(Aug 5): With the special task force investigating 1Malaysia Development Bhd (1MDB) now appearing to be toothless, an Umno leader is urging Putrajaya to ensure that the three enforcement agencies involved remain focused on uncovering alleged corruption in the debt-ridden state investor.
Datuk Abdul Aziz Sheikh Fadzir, the Kulim Bandar Baru MP, said the police, Bank Negara Malaysia and the Malaysian Anti-Corruption Commission (MACC) should stop their disputes and re-focus attention on investigating the Finance Ministry-owned firm according to their respective scopes.
This follows the arrests and questioning of MACC officers and an officer from the Attorney-General's Chambers (AGC) on Saturday, as well as a raid on the home and office of one of the MACC personnel.
The task force saw a change to one of its key members when Tan Sri Abdul Gani Patail was abruptly replaced as attorney-general.
"I ask that the special task force coordinate again so that there is no dispute between all three agencies," he told The Malaysian Insider.
Aziz, who is also Kulim Umno division chief, said police, Bank Negara and the anti-graft agency seemed to be at odds with one another.
"The police are seen as if they are applying pressure on MACC and Bank Negara, as though they are not on the same page as the government," he said.
The special task force was announced soon after The Wall Street Journal (WSJ) reported on July 2, citing documents obtained from Malaysian investigators, that some US$700 million (RM2.6 billion) from 1MDB-linked companies had been deposited into Prime Minister Datuk Seri Najib Razak's personal bank accounts.
Najib had then denied taking money from 1MDB for personal gain, but did not directly address the fund transfers.
The task force was set up to investigate 1MDB as well as the allegations by WSJ.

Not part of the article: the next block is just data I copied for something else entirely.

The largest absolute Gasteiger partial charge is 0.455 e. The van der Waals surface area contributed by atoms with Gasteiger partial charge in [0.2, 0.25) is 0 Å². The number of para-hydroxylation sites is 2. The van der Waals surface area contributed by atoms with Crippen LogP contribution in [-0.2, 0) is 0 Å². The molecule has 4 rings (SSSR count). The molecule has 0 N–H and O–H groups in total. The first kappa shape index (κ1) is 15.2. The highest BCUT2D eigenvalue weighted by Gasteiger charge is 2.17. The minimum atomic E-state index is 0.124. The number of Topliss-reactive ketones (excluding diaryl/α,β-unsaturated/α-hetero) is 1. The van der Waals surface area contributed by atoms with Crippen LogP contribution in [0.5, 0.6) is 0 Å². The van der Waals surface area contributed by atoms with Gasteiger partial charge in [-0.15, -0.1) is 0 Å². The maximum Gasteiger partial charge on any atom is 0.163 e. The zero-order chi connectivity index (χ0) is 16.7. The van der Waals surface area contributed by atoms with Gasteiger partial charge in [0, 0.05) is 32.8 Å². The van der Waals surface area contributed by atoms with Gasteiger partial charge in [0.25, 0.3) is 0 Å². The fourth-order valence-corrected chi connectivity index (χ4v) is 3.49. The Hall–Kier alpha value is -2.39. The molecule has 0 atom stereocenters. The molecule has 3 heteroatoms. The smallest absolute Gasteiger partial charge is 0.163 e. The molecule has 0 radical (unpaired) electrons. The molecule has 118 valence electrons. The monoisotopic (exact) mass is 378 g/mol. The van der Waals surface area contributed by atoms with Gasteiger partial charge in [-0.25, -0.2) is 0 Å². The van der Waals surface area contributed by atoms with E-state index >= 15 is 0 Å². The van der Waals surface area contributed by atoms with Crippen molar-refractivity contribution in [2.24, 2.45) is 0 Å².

On Monday night, the MACC announced that the RM2.6 billion in Najib's accounts was not from 1MDB, but were political donations.
In what appeared to be a departure from the task force's original mandate, MACC also announced that it was still investigating a former 1MDB subsidiary, SRC International Sdn Bhd, while police were probing 1MDB.
Bank Negara meanwhile, was investigating financial methods and procedures.
Coordination between the agencies in the task force appears to be disorderly.
Amid last week's sudden change of A-G, the central bank denied rumours that its governor, Tan Sri Zeti Akhtar Aziz, had resigned.
The arrests and questioning of AGC officer Jessica Gurmeet Kaur, former MACC adviser Tan Sri Rashpal Singh and MACC deputy public prosecutor Ahmad Sazilee Abdul Khairy were then carried out as part of the police's probe into leaks of 1MDB investigation documents to third parties.
MACC director of special operations, Datuk Bahri Mohamad Zin, was also questioned on Monday over the same matter, as were two senior officers from the agency.
A frustrated Bahri denied the leak had come from MACC, and even called the whole episode "mad", adding that police would not have acted unless they were "forced" to.
Inspector-General of Police, Tan Sri Khalid Abu Bakar now said that police would not discount the possibility of investigating more MACC and Bank Negara officials as well.
Aziz said that if such actions continued, the public would lose even more trust in Malaysia's enforcement agencies.
"I'm concerned that such a crisis of confidence will make our people lose trust in our country's enforcement agencies.
"In the end, the people will choose to march on the streets. We do not want what happened in Tunisia, Egypt, Syria and Iraq to happen in Malaysia because the people feel pressured and lose confidence in institutions," he said.
Aziz said the people's loss of confidence in the country's institutions was even more worrying than their loss of faith in political parties.
"Never mind if they do not believe the political parties, but it is very dangerous if they do not trust the enforcement agencies that are tasked to ensure security and transparency.
"Never mind if they do not believe in Umno or Barisan Nasional as these are political parties, but do not allow the people to reach a stage where they do not believe in the existing system. I am afraid this may cause them to lose their judgement," he said.
"The government needs to take speedy action, so that the IGP, the MACC commissioner, the Bank Negara governor and the A-G can quickly stop problems between the agencies," he added.
MACC's clearance of Najib and the police actions against its officers also led several civil society representatives to express concern that the task force on 1MDB was "as good as dead" and that there was little chance left for a thorough probe. – The Malaysian Insider